Q: When Is a Cliff Dive Good For Sales? A: When It's Sponsored by Red Bull

Hassan Mouti of France dives from the 26-meter platform during the 2013 Red Bull Cliff Diving World Series in Cattai, New South Wales, Australia Photograph by Dean Treml/AFP via Getty Images

Leaping, or merely dropping, from a height of 27 meters (88 feet), a 170-pound man accelerates to a speed of 50 miles per hour before hitting the surface below. If that surface is water, as it will be beneath the Saint Nicolas Tower in La Rochelle, France, at the Red Bull Cliff Dive Series opener this weekend, and the falling man is an expert diver, as the athletes in this contest surely are, he has a little over three seconds to dazzle the crowd with acrobatic twirls and whatnot and prepare himself to enter the water properly. Failing to do so could be catastrophic because 88 feet is roughly the equivalent of eight stories. Water, like concrete, isn’t compressible. If you were to belly-flop at 50 mph, you’d strike the water with more than 32 tons of force and almost certainly die. And that, of course, is critical to the thrill of witnessing these dives—about 70,000 gather in La Rochelle to watch in person—and why it’s a perfect addition to Red Bull’s perennial Olympics of arcane and perilous sports.

Starting in 1988 with the Red Bull Dolomitenmann, a four-sport (quadathlon?) wilderness race, the Austrian energy drink company has become the single most diversified corporate patron of sports the world over. It owns professional sports teams outright (e.g., Major League Soccer’s first place New York Red Bulls and the dominant Formula One racing outfits Toro Rosso and Red Bull). It produces a wide range of competitions (Red Bull X Fighters, Red Bull Music Academy). And it sponsors 600 athletes in sports as varied as BMX Supercross, free-skiing, ice-climbing, and snowboarding’s half-pipe. Along the way, it has mastered the art of the spectacle, or what might be called they-could-die marketing—epitomized by last year’s “Red Bull Stratos,” Felix Baumgartner’s fall to earth from 128,000 feet up, which was watched live by 8 million people around the globe. (A spokesperson for privately held Red Bull declined to share the metrics the company uses to assess the exposure the brand received for Baumgartner’s touchdown; his “supersonic” freefall has been viewed 34 million times on YouTube.)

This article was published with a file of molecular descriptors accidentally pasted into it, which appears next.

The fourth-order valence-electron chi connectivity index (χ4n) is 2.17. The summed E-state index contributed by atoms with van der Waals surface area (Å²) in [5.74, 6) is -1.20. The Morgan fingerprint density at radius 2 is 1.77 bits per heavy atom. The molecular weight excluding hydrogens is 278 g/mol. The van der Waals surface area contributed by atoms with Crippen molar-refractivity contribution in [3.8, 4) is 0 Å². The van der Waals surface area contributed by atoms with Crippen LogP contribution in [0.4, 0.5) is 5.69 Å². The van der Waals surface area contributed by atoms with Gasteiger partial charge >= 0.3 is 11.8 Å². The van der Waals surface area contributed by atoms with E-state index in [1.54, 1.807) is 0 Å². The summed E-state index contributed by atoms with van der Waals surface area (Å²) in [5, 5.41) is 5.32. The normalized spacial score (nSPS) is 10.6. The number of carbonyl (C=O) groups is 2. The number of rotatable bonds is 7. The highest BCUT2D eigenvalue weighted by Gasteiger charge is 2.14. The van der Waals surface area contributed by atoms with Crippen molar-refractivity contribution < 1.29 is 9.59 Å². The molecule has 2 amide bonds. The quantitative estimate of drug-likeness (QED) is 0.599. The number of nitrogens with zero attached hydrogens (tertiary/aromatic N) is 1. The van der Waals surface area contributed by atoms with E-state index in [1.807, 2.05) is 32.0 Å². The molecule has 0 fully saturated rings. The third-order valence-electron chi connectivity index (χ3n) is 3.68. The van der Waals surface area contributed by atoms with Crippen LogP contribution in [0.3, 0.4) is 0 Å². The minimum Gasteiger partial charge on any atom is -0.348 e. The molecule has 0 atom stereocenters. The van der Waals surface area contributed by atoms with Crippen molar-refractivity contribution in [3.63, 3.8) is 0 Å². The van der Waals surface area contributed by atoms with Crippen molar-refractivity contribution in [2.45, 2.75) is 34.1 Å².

What Red Bull will confirm: The company spends approximately one-third of its total annual revenue on marketing globally. Given that Red Bull raked in $6.7 billion in 2012, that means it spent roughly $2.2 billion on marketing last year. About 20 percent of that—around $440 million—is spent on sports events and athletes. While it does offset costs by teaming up with others, including Nike, Red Bull owns and operates the events.

Sadly, several Red Bull athletes have lost their lives attempting ever-more sensational stunts. One, extreme skier Shane McConkey, was featured in the documentary McConkey, a well-received entry in this year’s Tribeca Film Festival. Red Bull underwrote the film as a tribute to him.

One of Red Bull’s longest-standing events is the Flugtag—essentially a showcase for DIY flying machines. Entrants bring their hand-made, go-cart style airplanes and gyrocopters and launch them from a ramp to see if they can indeed fly. Since 1991, Red Bull has produced more than 100 Flugtags. (On September 21, Red Bull Bull Flugtag will take off in Washington, Miami, Chicago, Dallas, and Long Beach.) At the Flugtag, at least, only one’s dignity is on the line.

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